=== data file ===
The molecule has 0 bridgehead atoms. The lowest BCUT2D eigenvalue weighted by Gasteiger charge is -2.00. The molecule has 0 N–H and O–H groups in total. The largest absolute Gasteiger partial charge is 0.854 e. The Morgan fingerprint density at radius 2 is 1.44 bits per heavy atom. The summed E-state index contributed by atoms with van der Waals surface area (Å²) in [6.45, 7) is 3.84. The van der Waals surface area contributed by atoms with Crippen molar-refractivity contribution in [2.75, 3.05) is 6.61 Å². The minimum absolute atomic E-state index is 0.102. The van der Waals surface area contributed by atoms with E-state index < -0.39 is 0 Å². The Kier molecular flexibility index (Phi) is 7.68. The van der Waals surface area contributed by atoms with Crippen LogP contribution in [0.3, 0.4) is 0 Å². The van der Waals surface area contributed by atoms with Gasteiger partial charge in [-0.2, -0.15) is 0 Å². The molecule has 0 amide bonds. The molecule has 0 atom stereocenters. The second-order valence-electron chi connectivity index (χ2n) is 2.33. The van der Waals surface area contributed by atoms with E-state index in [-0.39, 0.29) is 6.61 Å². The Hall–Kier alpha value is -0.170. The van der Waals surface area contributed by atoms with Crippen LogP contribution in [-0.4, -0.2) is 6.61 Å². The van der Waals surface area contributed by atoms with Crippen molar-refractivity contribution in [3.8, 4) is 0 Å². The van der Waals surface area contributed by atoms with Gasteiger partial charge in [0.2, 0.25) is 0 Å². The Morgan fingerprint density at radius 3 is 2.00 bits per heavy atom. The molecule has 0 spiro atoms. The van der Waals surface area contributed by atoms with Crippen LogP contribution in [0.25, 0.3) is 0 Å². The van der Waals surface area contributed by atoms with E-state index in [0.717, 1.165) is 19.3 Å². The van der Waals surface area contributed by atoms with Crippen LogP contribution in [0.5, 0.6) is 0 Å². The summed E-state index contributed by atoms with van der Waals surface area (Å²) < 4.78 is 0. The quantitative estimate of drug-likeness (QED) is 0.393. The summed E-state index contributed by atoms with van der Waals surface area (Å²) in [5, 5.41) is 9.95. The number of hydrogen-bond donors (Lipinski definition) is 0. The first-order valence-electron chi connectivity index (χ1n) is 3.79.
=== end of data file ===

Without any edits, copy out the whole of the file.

The molecule has 0 bridgehead atoms. The lowest BCUT2D eigenvalue weighted by Gasteiger charge is -2.00. The molecule has 0 N–H and O–H groups in total. The largest absolute Gasteiger partial charge is 0.854 e. The Morgan fingerprint density at radius 2 is 1.44 bits per heavy atom. The summed E-state index contributed by atoms with van der Waals surface area (Å²) in [6.45, 7) is 3.84. The van der Waals surface area contributed by atoms with Crippen molar-refractivity contribution in [2.75, 3.05) is 6.61 Å². The minimum absolute atomic E-state index is 0.102. The van der Waals surface area contributed by atoms with E-state index < -0.39 is 0 Å². The Kier molecular flexibility index (Phi) is 7.68. The van der Waals surface area contributed by atoms with Crippen LogP contribution in [0.3, 0.4) is 0 Å². The van der Waals surface area contributed by atoms with Gasteiger partial charge in [-0.2, -0.15) is 0 Å². The molecule has 0 amide bonds. The molecule has 0 atom stereocenters. The second-order valence-electron chi connectivity index (χ2n) is 2.33. The van der Waals surface area contributed by atoms with E-state index in [-0.39, 0.29) is 6.61 Å². The Hall–Kier alpha value is -0.170. The van der Waals surface area contributed by atoms with Crippen LogP contribution in [-0.4, -0.2) is 6.61 Å². The van der Waals surface area contributed by atoms with Crippen molar-refractivity contribution in [3.8, 4) is 0 Å². The van der Waals surface area contributed by atoms with Gasteiger partial charge in [0.2, 0.25) is 0 Å². The Morgan fingerprint density at radius 3 is 2.00 bits per heavy atom. The molecule has 0 spiro atoms. The van der Waals surface area contributed by atoms with Crippen LogP contribution in [0.25, 0.3) is 0 Å². The van der Waals surface area contributed by atoms with E-state index in [0.717, 1.165) is 19.3 Å². The van der Waals surface area contributed by atoms with Crippen LogP contribution in [0.5, 0.6) is 0 Å². The summed E-state index contributed by atoms with van der Waals surface area (Å²) < 4.78 is 0. The quantitative estimate of drug-likeness (QED) is 0.393. The summed E-state index contributed by atoms with van der Waals surface area (Å²) in [5, 5.41) is 9.95. The number of hydrogen-bond donors (Lipinski definition) is 0. The first-order valence-electron chi connectivity index (χ1n) is 3.79.